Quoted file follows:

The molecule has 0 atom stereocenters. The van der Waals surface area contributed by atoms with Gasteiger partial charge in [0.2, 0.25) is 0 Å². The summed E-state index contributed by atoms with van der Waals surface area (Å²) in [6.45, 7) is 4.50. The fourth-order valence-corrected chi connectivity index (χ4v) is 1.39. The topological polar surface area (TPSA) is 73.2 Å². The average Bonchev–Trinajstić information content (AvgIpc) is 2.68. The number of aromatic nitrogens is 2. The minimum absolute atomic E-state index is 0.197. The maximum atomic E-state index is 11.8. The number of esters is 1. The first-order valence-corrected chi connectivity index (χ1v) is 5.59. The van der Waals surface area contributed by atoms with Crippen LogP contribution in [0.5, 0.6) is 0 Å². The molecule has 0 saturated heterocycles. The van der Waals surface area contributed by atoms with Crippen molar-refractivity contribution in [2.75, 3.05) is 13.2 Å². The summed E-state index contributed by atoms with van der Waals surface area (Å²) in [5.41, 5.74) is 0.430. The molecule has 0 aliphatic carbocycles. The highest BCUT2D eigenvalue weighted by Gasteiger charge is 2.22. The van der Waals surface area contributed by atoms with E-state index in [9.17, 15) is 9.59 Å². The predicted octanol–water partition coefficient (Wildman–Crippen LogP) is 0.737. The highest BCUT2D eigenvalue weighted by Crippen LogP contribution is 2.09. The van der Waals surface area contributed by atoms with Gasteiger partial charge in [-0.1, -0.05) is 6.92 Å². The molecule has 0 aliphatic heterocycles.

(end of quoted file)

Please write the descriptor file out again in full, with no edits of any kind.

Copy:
The molecule has 0 atom stereocenters. The van der Waals surface area contributed by atoms with Gasteiger partial charge in [0.2, 0.25) is 0 Å². The summed E-state index contributed by atoms with van der Waals surface area (Å²) in [6.45, 7) is 4.50. The fourth-order valence-corrected chi connectivity index (χ4v) is 1.39. The topological polar surface area (TPSA) is 73.2 Å². The average Bonchev–Trinajstić information content (AvgIpc) is 2.68. The number of aromatic nitrogens is 2. The minimum absolute atomic E-state index is 0.197. The maximum atomic E-state index is 11.8. The number of esters is 1. The first-order valence-corrected chi connectivity index (χ1v) is 5.59. The van der Waals surface area contributed by atoms with Crippen LogP contribution in [0.5, 0.6) is 0 Å². The molecule has 0 saturated heterocycles. The van der Waals surface area contributed by atoms with Crippen molar-refractivity contribution in [2.75, 3.05) is 13.2 Å². The summed E-state index contributed by atoms with van der Waals surface area (Å²) in [5.41, 5.74) is 0.430. The molecule has 0 aliphatic carbocycles. The highest BCUT2D eigenvalue weighted by Gasteiger charge is 2.22. The van der Waals surface area contributed by atoms with E-state index in [9.17, 15) is 9.59 Å². The predicted octanol–water partition coefficient (Wildman–Crippen LogP) is 0.737. The highest BCUT2D eigenvalue weighted by Crippen LogP contribution is 2.09. The van der Waals surface area contributed by atoms with Gasteiger partial charge in [-0.1, -0.05) is 6.92 Å². The molecule has 0 aliphatic heterocycles.